I’m Teaching!

Who ever thought I would be a teacher? Yeah, it may be short-termed and not a life-time career choice, but right now I’m not just a teacher but a college professor. I have officially started teaching and had all of my classes for the first time this last week. I have seven classes of about 30 freshmen each and focus on spoken English. Five classes are English majors and two are Teaching Chinese as a Second Language majors.

I was so excited to finally start teaching. After sitting around for two weeks in Hefei, it was time, and it was great. My students were much more skilled at English than I feared. We can have basic conversations, and I can understand most everything they say. My goal is to grow their vocabulary and help them with their pronunciation and fluency.

This last week we focused on introductions. I have each class for two consecutive 40 minute periods once a week (not enough to really learn a language). For the first half of the class I introduced myself. I told them where I am from and introduced some new words like maverick, mascot and Alamo as I talked about Dallas and Texas.

I showed them a picture of my family, my nephew and half of my extended family and they were in awe. I think it’s because of something about not having more than one kid even though I have seen several two-child families. I can’t wait to show them pictures of my new nephew after he’s born in a few weeks.

We also talked about some of my favorite things. I taught them the word symmetry as I told them my favorite animal is the giraffe (look at a giraffe’s face straight on and you can see it is symmetrical) and the words soundtrack and animation as I told them my favorite music and movie. After introducing myself, I turned the tables, after all this is an oral English class and they need to talk.

I gave them a few criteria like “tell me something interesting about where you come from” and asked them questions like “Why are you an English major?” I had them write it all down first so they could process their thoughts and I could have something to take with me to get to know them a little better. Then, for the second half of the class, they got up one by one to introduce themselves.

There are so many skill levels among the students. I also quickly learned how each one is so different from the others. Some students just read their papers to me while others adlibbed and tried to joke and ask me questions. At first they were hesitant to even get up and I had to choose people, but eventually people started to volunteer.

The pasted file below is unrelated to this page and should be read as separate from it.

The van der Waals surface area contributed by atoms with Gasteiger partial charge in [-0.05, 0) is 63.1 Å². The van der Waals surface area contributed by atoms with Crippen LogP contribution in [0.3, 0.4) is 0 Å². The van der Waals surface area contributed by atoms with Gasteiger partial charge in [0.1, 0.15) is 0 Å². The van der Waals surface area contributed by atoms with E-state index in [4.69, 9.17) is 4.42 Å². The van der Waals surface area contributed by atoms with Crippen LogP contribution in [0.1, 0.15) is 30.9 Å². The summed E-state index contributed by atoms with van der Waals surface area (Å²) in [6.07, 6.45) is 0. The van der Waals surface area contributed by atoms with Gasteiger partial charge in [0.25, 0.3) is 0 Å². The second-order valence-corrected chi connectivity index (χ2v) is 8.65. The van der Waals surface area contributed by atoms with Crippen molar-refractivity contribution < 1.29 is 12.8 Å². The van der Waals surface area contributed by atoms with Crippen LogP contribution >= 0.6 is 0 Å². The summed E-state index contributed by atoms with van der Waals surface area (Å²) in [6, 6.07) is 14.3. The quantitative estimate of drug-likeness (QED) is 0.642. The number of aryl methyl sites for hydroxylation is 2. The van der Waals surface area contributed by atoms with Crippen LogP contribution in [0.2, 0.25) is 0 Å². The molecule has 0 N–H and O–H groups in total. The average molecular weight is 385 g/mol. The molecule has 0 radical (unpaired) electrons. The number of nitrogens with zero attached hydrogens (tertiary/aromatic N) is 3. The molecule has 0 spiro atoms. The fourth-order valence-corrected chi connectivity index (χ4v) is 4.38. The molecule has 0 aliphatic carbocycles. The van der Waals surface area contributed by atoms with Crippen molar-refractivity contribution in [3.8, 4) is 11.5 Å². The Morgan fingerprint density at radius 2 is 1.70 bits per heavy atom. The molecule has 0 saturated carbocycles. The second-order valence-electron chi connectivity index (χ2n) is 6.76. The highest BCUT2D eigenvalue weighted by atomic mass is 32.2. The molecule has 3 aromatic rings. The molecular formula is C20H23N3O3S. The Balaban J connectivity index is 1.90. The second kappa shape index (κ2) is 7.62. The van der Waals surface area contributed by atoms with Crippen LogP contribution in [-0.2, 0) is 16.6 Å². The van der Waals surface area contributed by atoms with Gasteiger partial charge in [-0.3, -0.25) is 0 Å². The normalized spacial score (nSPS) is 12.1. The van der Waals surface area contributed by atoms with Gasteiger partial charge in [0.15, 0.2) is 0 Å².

Some things I learned about my students:

  • They come from all over China not just Hefei or Anhui Province.
  • Chinese kids, especially boys, love the NBA.
  • They are just like American kids and love to watch movies, play computer games, hang out with friends and sleep.
  • My university freshmen are 17-18 years old.
  • They want to learn English because they want to learn about American culture, travel someday outside of China and watch American movies.

One student wrote:

“I major in English in my college just because I want to improve myself. As for me, English is my shortcoming. It is a challenge. And I am glad to face all the difficulties that I will meet.”

I received several offers from my students to show me around their hometown as my tour guide. Some students gave very institutional answers and told me the place they come from is interesting because it is known for a specific industry like coal, tofu or tea or that their favorite color is a certain color because of its meaning. Some students gave very thoughtful and insightful answers and some were calling out for help.

I hope and pray that I can make my classes a bright spot in their week and do what I can to help those that need to be lifted up and taste a little bit of happiness in their lives. From what I understand, I will have these same students both semesters I’m here. It will be an exciting adventure.

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